The Dubliners are legends in the world of Irish music. This unique film follows them from their home in Ireland and across Germany on tour, combining great live performances with an on the road documentary that allows you to get to know the band as they talk about their lives, the career of the Dubliners and where their inspiration comes from. Featuring many of their best loved tracks this intimate portrait is a must see for any fan of traditional Irish music.
Japanese release featuring modern eclectic Japanese acts covering the finest that German electronic Pioneers Kraftwerk ever created. Includes Buffalo Daughter doing the legendary 'Autobahn', plus interpretations of 'It's More FunTo Compute' and 'Showroom Dummies'.
The Woodstock Diaries is an enthralling ''fly on the wall'' documentary about the creation of Woodstock, and of the actual three day event itself. It contains drama, humour and even pathos, and recaptures those heady days of the hippie movement when young people really believed that they could change the world. And yet incredibly this historic event almost never happened. A series of near-catastrophes conspired to derail the Woodstock Festival and, but for the sheer perseverance and chutzpah of several key characters, the whole course of rock music could have been drastically different.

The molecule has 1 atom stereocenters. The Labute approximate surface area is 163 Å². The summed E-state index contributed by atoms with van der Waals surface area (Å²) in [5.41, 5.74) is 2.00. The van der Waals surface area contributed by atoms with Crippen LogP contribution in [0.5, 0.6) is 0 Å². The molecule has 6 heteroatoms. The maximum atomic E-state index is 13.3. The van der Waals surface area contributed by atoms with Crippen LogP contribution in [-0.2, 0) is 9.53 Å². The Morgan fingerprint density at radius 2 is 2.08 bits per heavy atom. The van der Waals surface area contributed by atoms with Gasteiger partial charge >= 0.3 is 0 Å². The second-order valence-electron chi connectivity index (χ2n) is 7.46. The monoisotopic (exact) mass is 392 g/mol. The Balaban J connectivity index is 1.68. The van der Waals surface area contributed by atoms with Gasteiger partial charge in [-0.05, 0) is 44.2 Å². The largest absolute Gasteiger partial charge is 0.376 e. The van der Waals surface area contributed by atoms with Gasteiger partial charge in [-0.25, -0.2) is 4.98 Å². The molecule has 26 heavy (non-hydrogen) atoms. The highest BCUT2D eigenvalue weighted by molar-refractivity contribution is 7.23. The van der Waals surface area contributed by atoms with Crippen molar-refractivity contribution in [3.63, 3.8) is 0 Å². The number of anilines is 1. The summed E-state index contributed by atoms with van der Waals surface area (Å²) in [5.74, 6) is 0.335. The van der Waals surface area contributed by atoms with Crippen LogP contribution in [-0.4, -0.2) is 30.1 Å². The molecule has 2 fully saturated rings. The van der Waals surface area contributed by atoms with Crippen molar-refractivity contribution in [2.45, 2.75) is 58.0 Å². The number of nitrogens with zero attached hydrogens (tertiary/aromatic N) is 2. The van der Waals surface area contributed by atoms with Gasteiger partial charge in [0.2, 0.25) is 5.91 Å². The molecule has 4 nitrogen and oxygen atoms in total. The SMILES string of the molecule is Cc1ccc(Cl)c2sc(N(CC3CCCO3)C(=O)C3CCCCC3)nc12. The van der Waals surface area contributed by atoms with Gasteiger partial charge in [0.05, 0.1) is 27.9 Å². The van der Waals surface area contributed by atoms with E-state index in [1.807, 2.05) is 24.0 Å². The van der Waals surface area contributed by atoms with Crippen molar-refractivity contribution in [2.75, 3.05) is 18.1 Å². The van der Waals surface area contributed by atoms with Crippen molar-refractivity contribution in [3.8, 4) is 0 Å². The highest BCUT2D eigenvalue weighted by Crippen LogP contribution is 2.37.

Antony Hegarty has no apparent interest in being an ordinary pop star, and it stands to reason he wouldn't be interested in making an ordinary live album, either. In 2006, Hegarty collaborated with artist and filmmaker Charles Atlas on a performance piece called Turning, in which Atlas created carefully detourned video projections of a handful of women ("beauties," as they were identified by Hegarty and Atlas) whose difficult life experiences often belied their appearance, while Hegarty's band Antony and the Johnsons performed a set of their powerfully emotional and atmospheric songs. Atlas directed a documentary about the tour, also called Turning, while Antony and the Johnsons have released a soundtrack album that documents the London date on the tour.
Welcome to ZenTV. Since the mid-nineties and the groundbreaking Stealth parties at the Blue Note in Hoxton Square, Ninja has been almost as well respected for its engagement with visuals as it has for its audio. The two came together on this massive retrospective of almost a decade of experimentation, innovation, humour and weirdness. Let’s get the spec out of the way first. The ZenTV DVD has twice the capacity of a normal DVD, containing as it does 35 promo videos from the label, a fifteen minute audiovisual mix and a 30 minutes audio mix from Hexstatic. And as if that wasn’t enough, the DVD has a menu system which means you can watch the videos either in the order we intended, randomly, or chronologically from the oldest to the newest or the newest to the oldest. You can also look up any specific act and check out their videos and album art. Or just leave a gallery of some of Ninja’s finest covers running in the corner of the room as a kind of ambient art installation dahlink… Mwah.